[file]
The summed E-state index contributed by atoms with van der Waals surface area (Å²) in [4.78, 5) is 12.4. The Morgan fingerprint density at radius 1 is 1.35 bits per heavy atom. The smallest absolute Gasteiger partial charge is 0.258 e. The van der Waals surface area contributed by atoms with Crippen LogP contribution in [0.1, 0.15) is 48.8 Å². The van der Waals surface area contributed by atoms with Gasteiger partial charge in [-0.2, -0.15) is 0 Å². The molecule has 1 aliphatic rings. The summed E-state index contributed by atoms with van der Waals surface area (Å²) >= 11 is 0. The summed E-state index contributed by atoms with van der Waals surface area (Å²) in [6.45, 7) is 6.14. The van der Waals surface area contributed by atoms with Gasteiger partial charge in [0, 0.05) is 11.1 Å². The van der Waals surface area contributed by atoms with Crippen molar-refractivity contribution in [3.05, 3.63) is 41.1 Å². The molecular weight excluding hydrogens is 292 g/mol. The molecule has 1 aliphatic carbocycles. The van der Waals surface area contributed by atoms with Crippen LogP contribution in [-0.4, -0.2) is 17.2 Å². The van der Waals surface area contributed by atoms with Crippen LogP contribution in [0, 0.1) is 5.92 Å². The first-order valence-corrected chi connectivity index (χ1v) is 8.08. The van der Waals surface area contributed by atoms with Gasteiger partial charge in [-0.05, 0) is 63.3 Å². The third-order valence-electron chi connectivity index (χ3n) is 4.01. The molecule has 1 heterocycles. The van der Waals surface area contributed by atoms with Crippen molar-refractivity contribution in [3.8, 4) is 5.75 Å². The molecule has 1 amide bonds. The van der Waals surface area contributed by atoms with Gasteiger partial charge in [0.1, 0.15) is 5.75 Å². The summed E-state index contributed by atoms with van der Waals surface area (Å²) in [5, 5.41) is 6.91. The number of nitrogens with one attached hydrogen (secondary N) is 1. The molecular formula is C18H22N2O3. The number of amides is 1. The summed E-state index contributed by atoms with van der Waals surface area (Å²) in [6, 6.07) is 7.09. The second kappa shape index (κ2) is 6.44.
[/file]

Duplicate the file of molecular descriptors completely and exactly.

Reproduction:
The summed E-state index contributed by atoms with van der Waals surface area (Å²) in [4.78, 5) is 12.4. The Morgan fingerprint density at radius 1 is 1.35 bits per heavy atom. The smallest absolute Gasteiger partial charge is 0.258 e. The van der Waals surface area contributed by atoms with Crippen LogP contribution in [0.1, 0.15) is 48.8 Å². The van der Waals surface area contributed by atoms with Gasteiger partial charge in [-0.2, -0.15) is 0 Å². The molecule has 1 aliphatic rings. The summed E-state index contributed by atoms with van der Waals surface area (Å²) >= 11 is 0. The summed E-state index contributed by atoms with van der Waals surface area (Å²) in [6.45, 7) is 6.14. The van der Waals surface area contributed by atoms with Gasteiger partial charge in [0, 0.05) is 11.1 Å². The van der Waals surface area contributed by atoms with Crippen molar-refractivity contribution in [3.05, 3.63) is 41.1 Å². The molecular weight excluding hydrogens is 292 g/mol. The molecule has 1 aliphatic carbocycles. The van der Waals surface area contributed by atoms with Crippen LogP contribution in [-0.4, -0.2) is 17.2 Å². The van der Waals surface area contributed by atoms with Crippen LogP contribution in [0, 0.1) is 5.92 Å². The first-order valence-corrected chi connectivity index (χ1v) is 8.08. The van der Waals surface area contributed by atoms with Gasteiger partial charge in [-0.05, 0) is 63.3 Å². The third-order valence-electron chi connectivity index (χ3n) is 4.01. The molecule has 1 heterocycles. The van der Waals surface area contributed by atoms with Crippen molar-refractivity contribution in [3.8, 4) is 5.75 Å². The molecule has 1 amide bonds. The van der Waals surface area contributed by atoms with Gasteiger partial charge in [0.1, 0.15) is 5.75 Å². The summed E-state index contributed by atoms with van der Waals surface area (Å²) in [5, 5.41) is 6.91. The number of nitrogens with one attached hydrogen (secondary N) is 1. The molecular formula is C18H22N2O3. The number of amides is 1. The summed E-state index contributed by atoms with van der Waals surface area (Å²) in [6, 6.07) is 7.09. The second kappa shape index (κ2) is 6.44.